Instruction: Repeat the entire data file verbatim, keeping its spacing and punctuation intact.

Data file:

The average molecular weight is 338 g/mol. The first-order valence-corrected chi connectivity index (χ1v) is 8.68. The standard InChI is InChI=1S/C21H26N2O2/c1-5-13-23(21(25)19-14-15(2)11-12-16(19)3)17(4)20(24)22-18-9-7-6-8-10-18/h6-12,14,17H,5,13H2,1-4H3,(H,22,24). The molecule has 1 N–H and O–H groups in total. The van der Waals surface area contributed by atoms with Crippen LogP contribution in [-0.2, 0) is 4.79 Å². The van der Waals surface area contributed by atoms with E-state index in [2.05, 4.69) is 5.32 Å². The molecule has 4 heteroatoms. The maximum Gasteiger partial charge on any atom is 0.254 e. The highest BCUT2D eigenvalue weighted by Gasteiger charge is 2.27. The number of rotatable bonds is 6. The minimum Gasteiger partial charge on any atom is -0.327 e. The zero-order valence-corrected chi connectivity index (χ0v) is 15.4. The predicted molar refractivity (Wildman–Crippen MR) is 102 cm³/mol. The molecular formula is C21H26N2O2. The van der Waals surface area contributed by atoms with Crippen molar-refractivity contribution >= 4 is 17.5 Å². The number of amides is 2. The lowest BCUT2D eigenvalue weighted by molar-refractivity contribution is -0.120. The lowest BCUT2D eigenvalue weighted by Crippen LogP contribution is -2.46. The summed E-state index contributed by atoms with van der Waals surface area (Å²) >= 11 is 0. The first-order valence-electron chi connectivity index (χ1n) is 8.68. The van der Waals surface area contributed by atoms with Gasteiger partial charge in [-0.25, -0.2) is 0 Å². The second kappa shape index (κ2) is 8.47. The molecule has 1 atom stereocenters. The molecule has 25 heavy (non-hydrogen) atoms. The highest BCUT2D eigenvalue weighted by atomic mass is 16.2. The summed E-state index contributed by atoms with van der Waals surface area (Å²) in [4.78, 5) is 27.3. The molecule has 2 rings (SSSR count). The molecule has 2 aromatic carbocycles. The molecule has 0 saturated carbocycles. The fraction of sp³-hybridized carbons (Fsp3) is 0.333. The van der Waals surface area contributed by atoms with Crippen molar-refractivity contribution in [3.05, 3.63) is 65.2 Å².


The average molecular weight is 338 g/mol. The first-order valence-corrected chi connectivity index (χ1v) is 8.68. The standard InChI is InChI=1S/C21H26N2O2/c1-5-13-23(21(25)19-14-15(2)11-12-16(19)3)17(4)20(24)22-18-9-7-6-8-10-18/h6-12,14,17H,5,13H2,1-4H3,(H,22,24). The molecule has 1 N–H and O–H groups in total. The van der Waals surface area contributed by atoms with Crippen LogP contribution in [-0.2, 0) is 4.79 Å². The van der Waals surface area contributed by atoms with E-state index in [2.05, 4.69) is 5.32 Å². The molecule has 4 heteroatoms. The maximum Gasteiger partial charge on any atom is 0.254 e. The highest BCUT2D eigenvalue weighted by Gasteiger charge is 2.27. The number of rotatable bonds is 6. The minimum Gasteiger partial charge on any atom is -0.327 e. The zero-order valence-corrected chi connectivity index (χ0v) is 15.4. The predicted molar refractivity (Wildman–Crippen MR) is 102 cm³/mol. The molecular formula is C21H26N2O2. The van der Waals surface area contributed by atoms with Crippen molar-refractivity contribution >= 4 is 17.5 Å². The number of amides is 2. The lowest BCUT2D eigenvalue weighted by molar-refractivity contribution is -0.120. The lowest BCUT2D eigenvalue weighted by Crippen LogP contribution is -2.46. The summed E-state index contributed by atoms with van der Waals surface area (Å²) >= 11 is 0. The first-order valence-electron chi connectivity index (χ1n) is 8.68. The van der Waals surface area contributed by atoms with Gasteiger partial charge in [-0.25, -0.2) is 0 Å². The second kappa shape index (κ2) is 8.47. The molecule has 1 atom stereocenters. The molecule has 25 heavy (non-hydrogen) atoms. The highest BCUT2D eigenvalue weighted by atomic mass is 16.2. The summed E-state index contributed by atoms with van der Waals surface area (Å²) in [4.78, 5) is 27.3. The molecule has 2 rings (SSSR count). The molecule has 2 aromatic carbocycles. The molecule has 0 saturated carbocycles. The fraction of sp³-hybridized carbons (Fsp3) is 0.333. The van der Waals surface area contributed by atoms with Crippen molar-refractivity contribution in [3.05, 3.63) is 65.2 Å².